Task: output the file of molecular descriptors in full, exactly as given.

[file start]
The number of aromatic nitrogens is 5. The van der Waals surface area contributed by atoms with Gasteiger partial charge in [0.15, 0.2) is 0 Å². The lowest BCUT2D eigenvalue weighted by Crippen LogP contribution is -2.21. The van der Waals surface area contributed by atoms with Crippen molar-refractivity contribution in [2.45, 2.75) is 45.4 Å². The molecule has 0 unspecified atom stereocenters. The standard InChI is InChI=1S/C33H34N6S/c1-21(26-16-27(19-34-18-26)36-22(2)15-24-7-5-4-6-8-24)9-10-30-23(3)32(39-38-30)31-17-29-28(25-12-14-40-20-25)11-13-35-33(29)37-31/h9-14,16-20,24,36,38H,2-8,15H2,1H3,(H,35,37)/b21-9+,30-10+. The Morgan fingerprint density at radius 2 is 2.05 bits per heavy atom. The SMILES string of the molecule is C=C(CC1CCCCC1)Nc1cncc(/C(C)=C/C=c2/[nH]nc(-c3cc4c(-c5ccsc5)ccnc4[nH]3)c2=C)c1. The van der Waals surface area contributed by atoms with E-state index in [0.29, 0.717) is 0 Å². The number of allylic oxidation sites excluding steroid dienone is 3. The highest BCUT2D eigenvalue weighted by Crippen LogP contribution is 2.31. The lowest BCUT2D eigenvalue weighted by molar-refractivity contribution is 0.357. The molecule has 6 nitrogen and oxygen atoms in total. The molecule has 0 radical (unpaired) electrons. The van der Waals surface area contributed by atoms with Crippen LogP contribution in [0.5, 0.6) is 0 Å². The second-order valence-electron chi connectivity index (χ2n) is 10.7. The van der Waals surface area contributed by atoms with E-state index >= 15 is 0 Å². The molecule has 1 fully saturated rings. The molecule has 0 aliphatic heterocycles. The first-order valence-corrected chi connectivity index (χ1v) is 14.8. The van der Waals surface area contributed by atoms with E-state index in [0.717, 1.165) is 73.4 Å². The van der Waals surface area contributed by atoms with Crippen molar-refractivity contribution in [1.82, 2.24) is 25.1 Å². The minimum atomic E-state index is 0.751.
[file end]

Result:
The number of aromatic nitrogens is 5. The van der Waals surface area contributed by atoms with Gasteiger partial charge in [0.15, 0.2) is 0 Å². The lowest BCUT2D eigenvalue weighted by Crippen LogP contribution is -2.21. The van der Waals surface area contributed by atoms with Crippen molar-refractivity contribution in [2.45, 2.75) is 45.4 Å². The molecule has 0 unspecified atom stereocenters. The standard InChI is InChI=1S/C33H34N6S/c1-21(26-16-27(19-34-18-26)36-22(2)15-24-7-5-4-6-8-24)9-10-30-23(3)32(39-38-30)31-17-29-28(25-12-14-40-20-25)11-13-35-33(29)37-31/h9-14,16-20,24,36,38H,2-8,15H2,1H3,(H,35,37)/b21-9+,30-10+. The Morgan fingerprint density at radius 2 is 2.05 bits per heavy atom. The SMILES string of the molecule is C=C(CC1CCCCC1)Nc1cncc(/C(C)=C/C=c2/[nH]nc(-c3cc4c(-c5ccsc5)ccnc4[nH]3)c2=C)c1. The van der Waals surface area contributed by atoms with E-state index in [0.29, 0.717) is 0 Å². The number of allylic oxidation sites excluding steroid dienone is 3. The highest BCUT2D eigenvalue weighted by Crippen LogP contribution is 2.31. The lowest BCUT2D eigenvalue weighted by molar-refractivity contribution is 0.357. The molecule has 6 nitrogen and oxygen atoms in total. The molecule has 0 radical (unpaired) electrons. The van der Waals surface area contributed by atoms with Crippen LogP contribution in [0.5, 0.6) is 0 Å². The second-order valence-electron chi connectivity index (χ2n) is 10.7. The van der Waals surface area contributed by atoms with E-state index >= 15 is 0 Å². The molecule has 1 fully saturated rings. The molecule has 0 aliphatic heterocycles. The first-order valence-corrected chi connectivity index (χ1v) is 14.8. The van der Waals surface area contributed by atoms with E-state index in [0.717, 1.165) is 73.4 Å². The van der Waals surface area contributed by atoms with Crippen molar-refractivity contribution in [1.82, 2.24) is 25.1 Å². The minimum atomic E-state index is 0.751.